AHHA: It’s funny, because that’s very much the Hip-Hop attitude: “Yo, I want it now. I can’t wait.” I think battling and performing is a good minor league system for rappers to see if they’re worthy of that deal.

Brandon: I agree. It’s definitely different. You might think you’re ready, but you never know until you’re through it. It’s important to play minor league ball in a smaller city. I played in Burlington, Vermont – that’s all they have. There’s still 10,000 people at the games. [At the opening game on April 4] we had 55,000 people [at Shea Stadium] in New York. It’s a bigger stage with the same game.

AHHA: The age-bracket is another thing. Barry Bonds is over 40. Granted, Flava Flav and Ice-T are too. But most Hip-Hop kids may have a hard time relating to somebody who could be older than their fathers. Who in baseball, represents the Hip-Hop mentality?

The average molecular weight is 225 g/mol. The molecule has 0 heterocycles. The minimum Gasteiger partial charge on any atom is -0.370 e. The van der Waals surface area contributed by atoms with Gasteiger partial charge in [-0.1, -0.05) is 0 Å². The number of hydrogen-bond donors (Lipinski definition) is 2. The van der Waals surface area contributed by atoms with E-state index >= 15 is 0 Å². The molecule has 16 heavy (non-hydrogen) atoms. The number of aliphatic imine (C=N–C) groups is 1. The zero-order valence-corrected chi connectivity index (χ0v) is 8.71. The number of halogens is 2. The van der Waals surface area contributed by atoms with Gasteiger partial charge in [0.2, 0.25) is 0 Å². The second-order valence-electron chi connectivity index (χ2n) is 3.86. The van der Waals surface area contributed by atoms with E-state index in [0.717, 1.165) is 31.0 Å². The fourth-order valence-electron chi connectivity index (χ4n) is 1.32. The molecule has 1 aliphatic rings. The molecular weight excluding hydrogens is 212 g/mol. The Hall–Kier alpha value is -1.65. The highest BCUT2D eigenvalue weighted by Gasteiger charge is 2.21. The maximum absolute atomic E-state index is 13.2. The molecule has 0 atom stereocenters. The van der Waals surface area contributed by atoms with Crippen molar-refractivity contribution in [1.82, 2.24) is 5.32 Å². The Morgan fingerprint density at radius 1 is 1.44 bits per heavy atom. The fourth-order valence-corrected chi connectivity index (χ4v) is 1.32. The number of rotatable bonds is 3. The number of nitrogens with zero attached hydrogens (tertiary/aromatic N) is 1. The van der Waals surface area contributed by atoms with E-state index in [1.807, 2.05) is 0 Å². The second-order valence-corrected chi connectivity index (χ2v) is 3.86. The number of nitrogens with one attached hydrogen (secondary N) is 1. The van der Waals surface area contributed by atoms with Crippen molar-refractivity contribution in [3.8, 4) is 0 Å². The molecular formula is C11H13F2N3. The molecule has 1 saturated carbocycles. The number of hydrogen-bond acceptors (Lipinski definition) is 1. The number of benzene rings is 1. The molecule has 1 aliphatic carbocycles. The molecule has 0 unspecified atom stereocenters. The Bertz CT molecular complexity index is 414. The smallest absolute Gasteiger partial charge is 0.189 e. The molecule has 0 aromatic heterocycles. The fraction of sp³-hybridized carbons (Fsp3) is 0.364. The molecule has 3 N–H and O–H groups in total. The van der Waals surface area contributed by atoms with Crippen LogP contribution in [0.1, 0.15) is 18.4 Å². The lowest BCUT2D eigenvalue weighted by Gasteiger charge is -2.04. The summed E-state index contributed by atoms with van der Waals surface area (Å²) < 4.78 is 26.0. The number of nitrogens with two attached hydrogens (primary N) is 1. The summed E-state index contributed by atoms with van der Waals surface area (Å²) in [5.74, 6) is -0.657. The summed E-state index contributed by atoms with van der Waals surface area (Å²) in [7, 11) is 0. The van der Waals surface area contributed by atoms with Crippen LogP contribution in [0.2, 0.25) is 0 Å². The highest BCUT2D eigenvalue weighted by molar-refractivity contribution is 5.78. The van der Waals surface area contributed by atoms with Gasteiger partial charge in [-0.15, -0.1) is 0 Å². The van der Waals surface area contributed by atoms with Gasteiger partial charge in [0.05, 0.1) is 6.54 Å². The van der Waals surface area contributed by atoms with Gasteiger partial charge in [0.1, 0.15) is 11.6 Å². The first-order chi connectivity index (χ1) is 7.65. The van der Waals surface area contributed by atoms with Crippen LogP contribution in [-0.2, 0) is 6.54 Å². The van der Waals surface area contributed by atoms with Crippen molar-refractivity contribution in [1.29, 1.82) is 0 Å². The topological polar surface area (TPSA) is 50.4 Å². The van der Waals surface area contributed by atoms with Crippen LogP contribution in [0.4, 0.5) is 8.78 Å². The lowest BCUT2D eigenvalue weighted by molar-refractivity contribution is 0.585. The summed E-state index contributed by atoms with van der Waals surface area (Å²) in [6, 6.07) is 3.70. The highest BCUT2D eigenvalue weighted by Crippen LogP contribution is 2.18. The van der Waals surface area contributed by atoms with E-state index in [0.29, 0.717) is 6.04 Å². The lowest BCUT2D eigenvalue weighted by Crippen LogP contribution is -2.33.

Brandon: That’s a good one. That’d be like a Gary Sheffield of the New York Yankees. He’s one of the guys that stays the same. He voices his opinion. He’s smart and down to earth. He’s of the few brothers that you can talk to about stuff. Eric Davis is a retired player, who is like a mentor to me in talking about the game. He’s Hip-Hop too, ‘cause I can relate to what he says.

AHHA: Having grown up in Los Angeles, he really must’ve been that dude – from his later years with the Dodgers.

Brandon: Yeah, him and Darryl Strawberry were my guys.

AHHA: That was definitely a team that had the Hip-Hop attitude. The ’91, ’92 Dodgers. You also had Roger McDowell in the bullpen – another character on the squad. The MTV Rock & Jock years.

Brandson Watson: Yupp, yupp. Rock & Jock, that’s right…

AHHA: So what music do you get when you come up to bat or get juiced or whatever?